Bon mot. Literally, it translates to “sweet mouth.”
Don’t worry about it—I didn’t know what it meant either. But I had some free time this afternoon between lunch and 5:00, and I did a little etymological research.
The phrase is French, and it dates back to the days before the most recent French revolution. France was totally going to pot back then. The emperors and their ladies were super rich, and they started the fashion of eating only little candies all day. The rest of the country was super poor, though, shit poor, but they still wanted to act like rich people and eat little candies all day. The poor people couldn’t afford candy, and there sure as shit weren’t little candies lying all over the place. But there was something else lying all over the place: goose poop.
See, one of the main reasons for all of France’s revolutions (besides all the rich people making everybody else feel ugly) was the periodic goose infestations. They were everywhere! And nothing drives a poor person crazy like geese getting up in their huts and stuff. The kings always promised to keep the goose population down, but geese are cyclical, and there’s not a lot you can do about it. So now and again the poor people would revolt because of all the geese, and kill some richies.
In this last goose-infested, pre-revolutionary period, the poor people were feeling jealous over the rich people’s constant candy-eating, and they were driven to desperate measures. They ate the only plentiful, approximately candy-sized objects they had (goose poop). It’s sort of like poor people today who wear pieces of car tires instead of Crocs, or snort salt instead of cocaine. It’s all about image.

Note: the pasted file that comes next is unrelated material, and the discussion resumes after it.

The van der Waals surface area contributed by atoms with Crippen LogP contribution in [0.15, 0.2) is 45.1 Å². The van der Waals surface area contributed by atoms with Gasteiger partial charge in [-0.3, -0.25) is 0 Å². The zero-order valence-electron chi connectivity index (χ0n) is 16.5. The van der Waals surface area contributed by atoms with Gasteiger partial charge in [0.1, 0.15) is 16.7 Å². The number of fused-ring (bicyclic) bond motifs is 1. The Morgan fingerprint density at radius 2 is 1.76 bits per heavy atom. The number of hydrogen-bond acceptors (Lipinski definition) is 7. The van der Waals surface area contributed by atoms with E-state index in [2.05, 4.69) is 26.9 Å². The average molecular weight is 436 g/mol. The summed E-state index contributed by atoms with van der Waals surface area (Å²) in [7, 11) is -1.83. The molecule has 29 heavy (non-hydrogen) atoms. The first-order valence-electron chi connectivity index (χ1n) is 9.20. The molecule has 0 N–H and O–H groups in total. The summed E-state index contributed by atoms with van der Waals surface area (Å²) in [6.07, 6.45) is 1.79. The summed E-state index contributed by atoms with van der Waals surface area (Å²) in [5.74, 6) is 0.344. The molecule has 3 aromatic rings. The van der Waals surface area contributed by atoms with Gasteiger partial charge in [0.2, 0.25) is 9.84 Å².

So they ate the goose poop, because it was practically free, and it made them feel fancy. But obviously they couldn’t call it “goose poop” unless that’s what the rich people called their candies (it wasn’t), so they thought up a term that sounded—to them—cute and classy: bon bon (literally “sweet-sweet”).
But as much as the poor people liked the cultural cachet that came with being seen eating goose poop, the pastime was not without drawbacks. The main issue was a certain rankness of the mouth that accompanied a day of lying in the shade and eating “bon bons.” It made lengthy discussions between habitual bon bon eaters excruciatingly unpleasant, in fact, and so many people limited their conversations to as few words as possible. In another attempt at classing up a behavior by calling it the exact opposite of what it was, these outbursts were dubbed “bon mots.” And yet, for whatever reason, the expression stuck. We still use it today to describe the clever expressions of rich people, or what someone smart enough to have a twitter account wants to say at any given time. Bon mot.
What I’m getting at is that I now have a twitter account. It wasn’t easy, and it’s not cheap, but I was thinking about how it can sometimes literally be months between my diary entries, and how that’s too long for most people to wait for my “sweet mouths.” And so: twitter.com/DandyChesterton
PS—My cell phone is rotary, so please forgive the typos. They’re a small tradeoff for updates from my bathroom. (Or any bathroom!!)